Touted as the next big thing, Clubhouse is an audio-based iPhone app that enables users to listen in on other users’ live conversations. Although the concept may sound sinister, the app only lets users listen in on people who want to be heard, such as celebrities or professionals. With Bill Gates and Elon Musk recently popping up in Clubhouse rooms, the app is currently enjoying a great deal of media attention.
As TechCrunch explains, spurred by the COVID-19 pandemic, Clubhouse is leading a wave of new social media apps prioritizing performance streaming. The app was the brainchild of former Google engineer Rohan Seth and entrepreneur Paul Davison. Launched in April 2020, Clubhouse expanded its base to 1,500 by May. However, on almost its first anniversary, Clubhouse has been downloaded close to 13 million times.
In the app, there are no pictures or videos, just a profile picture for each user. In addition to listening in on conversations, users are sometimes allowed to join chats. Although the developers do have an Android version in the works, Clubhouse is currently available only on iPhone. There are more Android users than iPhone users globally, but the developers plan to scale up slowly, indicating that in trying to do too much too soon, they run the risk of overloading the app’s servers.
How Do You Join Clubhouse?
Any iPhone user can download the app, provided they have received an invitation from another Clubhouse user. Every Clubhouse user can invite two new members, but they can earn the right to invite more people as they use the app. Anyone interested in Clubhouse could start by asking friends, seeking out a pay-it-forward invite chain, or even buying an invite on eBay.
Nevertheless, with Clubhouse attracting so much media attention, prospective users are vulnerable to scams. For example, a fake website presenting itself as Clubhouse for Android has already popped up, circulating a Trojan program that steals log-in details for more than 450 online services.
How Does Clubhouse Work?
With movement still curtailed by social-distancing policies in many countries worldwide, Clubhouse effectively has a captive audience. The platform provides virtual rooms for users to come together and discuss issues that resonate with them, whether it’s relationships, world affairs, technology, or pets.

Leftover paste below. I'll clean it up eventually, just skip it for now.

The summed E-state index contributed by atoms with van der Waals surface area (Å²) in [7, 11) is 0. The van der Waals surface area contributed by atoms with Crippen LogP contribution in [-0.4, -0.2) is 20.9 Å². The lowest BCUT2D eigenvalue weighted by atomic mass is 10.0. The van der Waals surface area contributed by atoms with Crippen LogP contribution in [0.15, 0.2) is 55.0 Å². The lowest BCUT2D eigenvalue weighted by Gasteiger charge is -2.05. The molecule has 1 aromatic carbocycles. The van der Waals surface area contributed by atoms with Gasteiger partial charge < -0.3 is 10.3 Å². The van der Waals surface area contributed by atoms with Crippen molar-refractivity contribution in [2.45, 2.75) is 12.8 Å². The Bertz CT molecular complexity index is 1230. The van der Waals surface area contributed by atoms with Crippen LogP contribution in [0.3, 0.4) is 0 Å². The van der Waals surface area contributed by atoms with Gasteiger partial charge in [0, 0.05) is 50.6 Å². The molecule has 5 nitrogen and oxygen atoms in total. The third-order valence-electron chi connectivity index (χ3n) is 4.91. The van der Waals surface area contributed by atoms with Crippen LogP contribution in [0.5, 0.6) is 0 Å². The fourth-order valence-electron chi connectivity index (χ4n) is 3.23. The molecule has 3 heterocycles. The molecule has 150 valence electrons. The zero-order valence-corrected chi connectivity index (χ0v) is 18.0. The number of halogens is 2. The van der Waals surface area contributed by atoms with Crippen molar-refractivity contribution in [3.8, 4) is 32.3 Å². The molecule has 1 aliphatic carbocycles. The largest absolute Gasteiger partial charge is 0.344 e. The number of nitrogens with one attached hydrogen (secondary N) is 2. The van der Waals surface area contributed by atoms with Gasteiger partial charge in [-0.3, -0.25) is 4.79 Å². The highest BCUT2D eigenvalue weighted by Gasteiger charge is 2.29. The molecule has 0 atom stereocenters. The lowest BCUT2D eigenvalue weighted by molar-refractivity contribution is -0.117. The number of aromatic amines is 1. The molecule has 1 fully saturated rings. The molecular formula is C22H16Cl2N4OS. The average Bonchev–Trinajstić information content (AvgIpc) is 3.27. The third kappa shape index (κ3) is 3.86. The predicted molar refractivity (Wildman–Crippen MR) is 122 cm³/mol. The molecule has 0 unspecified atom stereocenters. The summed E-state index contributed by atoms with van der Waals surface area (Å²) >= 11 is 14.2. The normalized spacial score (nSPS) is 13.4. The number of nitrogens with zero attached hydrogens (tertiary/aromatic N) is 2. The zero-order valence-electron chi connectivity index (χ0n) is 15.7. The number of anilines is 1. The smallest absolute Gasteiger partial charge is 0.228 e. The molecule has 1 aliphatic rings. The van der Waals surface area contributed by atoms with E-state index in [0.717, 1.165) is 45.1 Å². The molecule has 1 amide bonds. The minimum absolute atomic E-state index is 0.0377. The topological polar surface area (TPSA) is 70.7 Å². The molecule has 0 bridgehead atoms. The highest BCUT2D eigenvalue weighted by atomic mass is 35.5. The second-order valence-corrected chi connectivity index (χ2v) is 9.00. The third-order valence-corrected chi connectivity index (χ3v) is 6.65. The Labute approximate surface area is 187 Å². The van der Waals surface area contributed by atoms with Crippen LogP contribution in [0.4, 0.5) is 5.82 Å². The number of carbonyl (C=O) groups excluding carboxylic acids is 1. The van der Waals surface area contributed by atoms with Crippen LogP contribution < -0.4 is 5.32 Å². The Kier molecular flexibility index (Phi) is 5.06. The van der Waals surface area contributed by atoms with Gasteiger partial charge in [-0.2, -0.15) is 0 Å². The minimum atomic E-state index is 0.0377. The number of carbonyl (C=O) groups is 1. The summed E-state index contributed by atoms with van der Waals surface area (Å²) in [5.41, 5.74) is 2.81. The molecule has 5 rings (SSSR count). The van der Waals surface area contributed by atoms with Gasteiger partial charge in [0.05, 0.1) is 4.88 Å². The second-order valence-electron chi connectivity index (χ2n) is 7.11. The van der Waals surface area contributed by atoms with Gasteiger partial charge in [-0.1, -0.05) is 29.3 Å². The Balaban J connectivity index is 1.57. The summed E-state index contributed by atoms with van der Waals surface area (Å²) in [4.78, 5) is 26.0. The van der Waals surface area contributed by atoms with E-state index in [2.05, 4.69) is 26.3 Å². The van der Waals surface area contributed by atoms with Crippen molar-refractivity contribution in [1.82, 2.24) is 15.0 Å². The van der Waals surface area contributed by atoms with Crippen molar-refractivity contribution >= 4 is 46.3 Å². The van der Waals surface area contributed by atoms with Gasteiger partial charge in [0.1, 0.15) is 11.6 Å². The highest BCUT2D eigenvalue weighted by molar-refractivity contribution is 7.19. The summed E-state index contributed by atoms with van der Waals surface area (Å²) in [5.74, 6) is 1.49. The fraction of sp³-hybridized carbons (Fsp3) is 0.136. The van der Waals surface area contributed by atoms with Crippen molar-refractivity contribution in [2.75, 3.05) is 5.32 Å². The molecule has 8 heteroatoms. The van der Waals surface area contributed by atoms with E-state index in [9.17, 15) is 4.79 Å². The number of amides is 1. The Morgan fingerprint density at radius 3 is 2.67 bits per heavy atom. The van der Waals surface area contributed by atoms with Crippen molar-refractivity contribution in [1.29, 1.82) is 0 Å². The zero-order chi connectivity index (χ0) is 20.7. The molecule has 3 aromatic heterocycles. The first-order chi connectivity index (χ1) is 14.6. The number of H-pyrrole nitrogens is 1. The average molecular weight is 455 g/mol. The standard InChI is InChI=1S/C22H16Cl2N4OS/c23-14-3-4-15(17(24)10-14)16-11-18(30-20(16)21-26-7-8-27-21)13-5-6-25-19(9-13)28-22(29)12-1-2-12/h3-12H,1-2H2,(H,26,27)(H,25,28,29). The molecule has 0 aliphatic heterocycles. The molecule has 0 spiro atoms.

Each room has a list of speakers, while the rest listen, as well as a moderator controlling who takes the floor and when. If a listener wishes to speak or ask a question, they virtually raise their hand. Clubhouse’s vast population of celebrity members include Ashton Kutcher, Jared Leto, Drake, and Oprah.
In its review, Glamour UK magazine describes the invite-only, audio-only social media platform as a mashup of Spotify, Zoom, and singing-competition show The X Factor. The magazine likens signing up to gaining entry to a VIP nightclub, enabling the lucky few (or rather, 3 million) “highly exclusive” members to enjoy thought-provoking conversations, talent shows, and ad hoc celebrity appearances from the comfort and safety of their own home—something of a priority right now. Straight out of Silicon Valley, Clubhouse enables users to eavesdrop on conversations that have already started or start a new one of their own.
Trialed in China for just a brief stint, Clubhouse is already banned there. According to reports from Bloomberg, the ban came after Chinese users started discussing sensitive topics such as China-Taiwan relations and the genocide of Uighur Muslims by the Chinese government.
Outside of China, Clubhouse is surging in popularity. As Glamour UK explains, it is like listening to a live podcast, but with the bonus of being able to contribute to the conversation, ask a question, or show off your singing skills. The app was used in tryouts for a forthcoming US tour of Dreamgirls. Glee star Amber Riley and Broadway actor Leroy Church judged auditions, while an audience of hundreds of thousands of users listened in.
Clubhouse is presented as a safe place for celebrities to answer questions from ordinary people, as well as a platform for showcasing talent, sharing stories, and presenting lectures. Conversations are live and cannot be recorded using the app, although there is always the possibility of participants being quoted on other social media platforms.
Within less than a year of the app going live, Clubhouse was valued at circa $100 million. Its founders indicate that there is much more room as they expand access, eventually making it available to all without an invite, including Android users. Elon Musk’s appearance on Clubhouse undoubtedly raised the fledgling social media app’s profile exponentially. However, the surge in demand left many would-be listeners out in the cold, forcing them onto pirate YouTube streams.